- Connect to their favorite sports stars. Use the idea that sports stars often wear mouth guards or helmets as their protection. “Would Carson Wentz play in the Super Bowl without his helmet? No! He wears protection on his face, and you can, too! So right now, we wear our mask for protection to keep us from getting sick.”
- Make it an animal mask. Use a marker to draw simple animal faces and they can pretend they’re a kitty cat or a sloth.
- Use a favorite book. Books can be a real comfort to young children, so look for the stories they enjoy to make their mask. “Pete the Cat,” “The Very Hungry Caterpillar” and “Where the Wild Things Are” could all inspire a fun mask.
- Use a calming essential oil. Wearing masks so close to the nose can feel claustrophobic and create anxiety. Ninette Jackson, an aromatherapist who owns Josiah’s Oils in Lancaster, has been selling at-cost masks with a pocket for essential oils. She recommends “Kids Calm”, her blend. Oils made with spearmint, lavender and sweet citrus fruits can provide a calming effect.
- Play with the masks on. Teach them that when your eyes have little wrinkles at the corners and your eyebrows raise up you are smiling behind the mask. Talk to them how their face muscles feel when their expressions change. Have them pretend to be angry or sad or surprised and ask them how their eyes change. This can be part of playing in the mirror, too.
Since the start of the COVID-19 crisis, Schreiber has been open about the enormous financial challenges we have now. They are challenges that every nonprofit is facing, but we’ve heard from a lot of people for whom Schreiber holds a special place.
People like Leslie Patterson High.
Leslie initially emailed asking how she could help. I said we needed stories. Stories that would remind people the role that Schreiber has played for generations helping thousands of kids grow up so they could live their best lives.
Leslie has one of those stories.
She received services at Schreiber for about four years in the late 1980s. Today, she is married and works as a nurse in a long-term care facility working with seniors. She has six nephews and two nieces that she says she loves to spoil. She loves hiking and photography.
When she was born, though, none of that was certain. Some of it might have been thought to be impossible. But here she is. And she graciously agreed to tell her story, in her own words.
“When I was born, an unexpected and a rare thing happened. The umbilical cord prolapsed. In plain terms, as I was about to be born, instead of my head entering the world first, the umbilical cord did. Then, as my body tried to enter, it pinched the cord, cutting off my oxygen supply. My mother had an emergency cesarean section, and that’s how I was delivered. However, the oxygen deprivation caused me to develop more slowly compared with children my age. This became evident as I entered preschool. With the guidance of the doctors, my parents chose to have me begin services in Physical and Occupational Therapy at Schreiber.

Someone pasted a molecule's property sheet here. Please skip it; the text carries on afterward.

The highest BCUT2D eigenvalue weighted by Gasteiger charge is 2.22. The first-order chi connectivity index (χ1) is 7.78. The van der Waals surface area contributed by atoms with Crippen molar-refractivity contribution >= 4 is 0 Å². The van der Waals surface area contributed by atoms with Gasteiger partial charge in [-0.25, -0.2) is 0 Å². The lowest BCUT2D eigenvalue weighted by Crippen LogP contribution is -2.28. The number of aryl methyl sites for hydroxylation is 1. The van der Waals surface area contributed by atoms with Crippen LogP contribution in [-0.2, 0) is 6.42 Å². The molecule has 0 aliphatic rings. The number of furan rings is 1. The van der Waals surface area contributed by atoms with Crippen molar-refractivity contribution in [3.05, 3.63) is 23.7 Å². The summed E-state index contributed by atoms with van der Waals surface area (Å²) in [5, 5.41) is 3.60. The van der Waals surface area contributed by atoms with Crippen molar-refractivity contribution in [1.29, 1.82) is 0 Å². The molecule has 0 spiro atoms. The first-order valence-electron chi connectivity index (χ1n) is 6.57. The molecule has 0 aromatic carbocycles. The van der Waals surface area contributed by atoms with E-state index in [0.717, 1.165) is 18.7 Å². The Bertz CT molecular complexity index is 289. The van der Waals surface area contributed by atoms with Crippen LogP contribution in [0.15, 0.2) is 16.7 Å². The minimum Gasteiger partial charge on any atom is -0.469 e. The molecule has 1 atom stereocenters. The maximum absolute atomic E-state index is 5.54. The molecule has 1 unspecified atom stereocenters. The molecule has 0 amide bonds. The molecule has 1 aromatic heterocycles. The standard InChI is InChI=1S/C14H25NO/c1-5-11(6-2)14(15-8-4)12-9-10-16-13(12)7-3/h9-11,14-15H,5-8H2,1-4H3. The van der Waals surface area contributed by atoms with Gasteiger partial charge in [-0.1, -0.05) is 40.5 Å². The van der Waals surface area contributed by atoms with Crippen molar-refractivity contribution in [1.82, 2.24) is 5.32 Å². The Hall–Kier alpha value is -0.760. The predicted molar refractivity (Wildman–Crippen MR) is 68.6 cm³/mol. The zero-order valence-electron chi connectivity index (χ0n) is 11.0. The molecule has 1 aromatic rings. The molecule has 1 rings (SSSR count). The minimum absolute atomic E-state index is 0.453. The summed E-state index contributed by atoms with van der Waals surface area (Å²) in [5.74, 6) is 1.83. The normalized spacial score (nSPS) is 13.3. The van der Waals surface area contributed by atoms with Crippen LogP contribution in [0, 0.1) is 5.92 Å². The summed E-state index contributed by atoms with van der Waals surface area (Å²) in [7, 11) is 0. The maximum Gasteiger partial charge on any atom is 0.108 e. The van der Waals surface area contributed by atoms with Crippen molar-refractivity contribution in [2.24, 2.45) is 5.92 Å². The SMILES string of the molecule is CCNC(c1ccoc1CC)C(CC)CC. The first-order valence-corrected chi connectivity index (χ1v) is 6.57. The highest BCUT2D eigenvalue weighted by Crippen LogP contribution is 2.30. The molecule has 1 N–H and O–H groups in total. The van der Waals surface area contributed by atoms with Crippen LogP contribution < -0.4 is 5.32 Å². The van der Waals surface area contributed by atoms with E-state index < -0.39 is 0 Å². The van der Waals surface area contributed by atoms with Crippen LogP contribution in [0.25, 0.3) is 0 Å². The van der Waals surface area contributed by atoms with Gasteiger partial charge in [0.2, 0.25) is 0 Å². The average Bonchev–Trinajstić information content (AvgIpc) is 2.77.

“Although that was more than 30 years ago, I can still vividly recall parts of the therapy at Schreiber. I shook my hands when I got excited, especially when I walked. My therapist would walk with me in the hall, reminding me over and over: ‘Leslie keep your hands at your side.’ It didn’t matter if it was 100 times in a session, they did it to help me.
“And it worked. I now walk with my hands at my side.
“I also had difficulty with holding a pencil. I remember the therapist giving me pencil grippers and allowing me to choose the color I wanted (that was my favorite part), and then we would write. Today, writing is one of my biggest passions.
“I struggled with balance, too, so I would mirror my therapists as they stood on one foot or hopped. Every session, I got stronger. When I look back now, I see my time at Schreiber as a time where I had to work hard. But I also had fun. I remember once a friend’s family took me to therapy, and the kids were asking why I got to play on the equipment but none of the other kids did.
“More than being difficult and fun, Schreiber changed my life. I know that there is no way I would have made it to kindergarten on time without the developmental strides my therapists helped me to achieve. I couldn’t hold a pencil or tie my shoes when I got there. But when I was done I could! These days when I tell people I had setbacks as a child, they tell me they would have never known.
“The miracles like these happen all the time at Schreiber. Since 1936 Schreiber has opened their doors and their hearts to children from all over Lancaster County and beyond. Children just like me. Children who, given a chance and some therapy, can overcome all kinds of challenges.
“Schreiber is funded partly through donors and public fundraising. Due to the recent COVID19 crises, fundraising and services have come to a halt. For the first time since 1936, Schreiber has been unable to provide services in the center. Now more than ever, Schreiber needs donations so they can keep improving the lives of developmentally delayed children for generations to come. Please consider donating today. Schreiber still has a lot of life and love to give.”